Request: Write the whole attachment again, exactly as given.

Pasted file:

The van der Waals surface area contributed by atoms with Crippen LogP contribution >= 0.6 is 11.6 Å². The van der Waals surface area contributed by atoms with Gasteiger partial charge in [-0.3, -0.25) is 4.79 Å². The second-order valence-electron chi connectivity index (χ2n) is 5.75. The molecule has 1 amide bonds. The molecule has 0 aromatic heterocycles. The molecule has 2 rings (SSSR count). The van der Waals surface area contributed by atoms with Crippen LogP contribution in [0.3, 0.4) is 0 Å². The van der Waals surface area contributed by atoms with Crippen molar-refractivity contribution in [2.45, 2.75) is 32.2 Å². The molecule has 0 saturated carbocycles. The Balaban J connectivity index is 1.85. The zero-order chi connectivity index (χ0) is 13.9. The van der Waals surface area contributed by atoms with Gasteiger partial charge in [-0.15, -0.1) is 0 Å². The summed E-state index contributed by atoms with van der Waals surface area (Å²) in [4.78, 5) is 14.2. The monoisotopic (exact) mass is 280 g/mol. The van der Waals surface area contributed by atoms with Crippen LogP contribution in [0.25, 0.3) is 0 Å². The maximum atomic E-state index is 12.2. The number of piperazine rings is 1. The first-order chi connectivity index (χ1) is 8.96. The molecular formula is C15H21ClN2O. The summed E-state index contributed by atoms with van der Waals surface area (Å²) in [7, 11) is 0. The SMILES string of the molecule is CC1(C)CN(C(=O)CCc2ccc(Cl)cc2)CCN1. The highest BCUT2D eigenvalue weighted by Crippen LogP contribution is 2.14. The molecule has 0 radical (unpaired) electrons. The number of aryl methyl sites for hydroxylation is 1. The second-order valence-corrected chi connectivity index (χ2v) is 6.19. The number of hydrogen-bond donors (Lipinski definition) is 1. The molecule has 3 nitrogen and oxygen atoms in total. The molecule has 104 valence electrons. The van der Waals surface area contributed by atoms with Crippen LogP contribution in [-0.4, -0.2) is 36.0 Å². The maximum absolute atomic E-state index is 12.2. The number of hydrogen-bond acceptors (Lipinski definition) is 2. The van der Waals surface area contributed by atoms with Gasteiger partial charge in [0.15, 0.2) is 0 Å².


The van der Waals surface area contributed by atoms with Crippen LogP contribution >= 0.6 is 11.6 Å². The van der Waals surface area contributed by atoms with Gasteiger partial charge in [-0.3, -0.25) is 4.79 Å². The second-order valence-electron chi connectivity index (χ2n) is 5.75. The molecule has 1 amide bonds. The molecule has 0 aromatic heterocycles. The molecule has 2 rings (SSSR count). The van der Waals surface area contributed by atoms with Crippen LogP contribution in [0.3, 0.4) is 0 Å². The van der Waals surface area contributed by atoms with Crippen molar-refractivity contribution in [2.45, 2.75) is 32.2 Å². The molecule has 0 saturated carbocycles. The Balaban J connectivity index is 1.85. The zero-order chi connectivity index (χ0) is 13.9. The van der Waals surface area contributed by atoms with Gasteiger partial charge in [-0.15, -0.1) is 0 Å². The summed E-state index contributed by atoms with van der Waals surface area (Å²) in [4.78, 5) is 14.2. The monoisotopic (exact) mass is 280 g/mol. The van der Waals surface area contributed by atoms with Crippen LogP contribution in [0.25, 0.3) is 0 Å². The maximum atomic E-state index is 12.2. The number of piperazine rings is 1. The first-order chi connectivity index (χ1) is 8.96. The molecular formula is C15H21ClN2O. The summed E-state index contributed by atoms with van der Waals surface area (Å²) in [7, 11) is 0. The SMILES string of the molecule is CC1(C)CN(C(=O)CCc2ccc(Cl)cc2)CCN1. The highest BCUT2D eigenvalue weighted by Crippen LogP contribution is 2.14. The molecule has 0 radical (unpaired) electrons. The number of aryl methyl sites for hydroxylation is 1. The second-order valence-corrected chi connectivity index (χ2v) is 6.19. The number of hydrogen-bond donors (Lipinski definition) is 1. The molecule has 3 nitrogen and oxygen atoms in total. The molecule has 104 valence electrons. The van der Waals surface area contributed by atoms with Crippen LogP contribution in [-0.4, -0.2) is 36.0 Å². The maximum absolute atomic E-state index is 12.2. The number of hydrogen-bond acceptors (Lipinski definition) is 2. The van der Waals surface area contributed by atoms with Gasteiger partial charge in [0.15, 0.2) is 0 Å².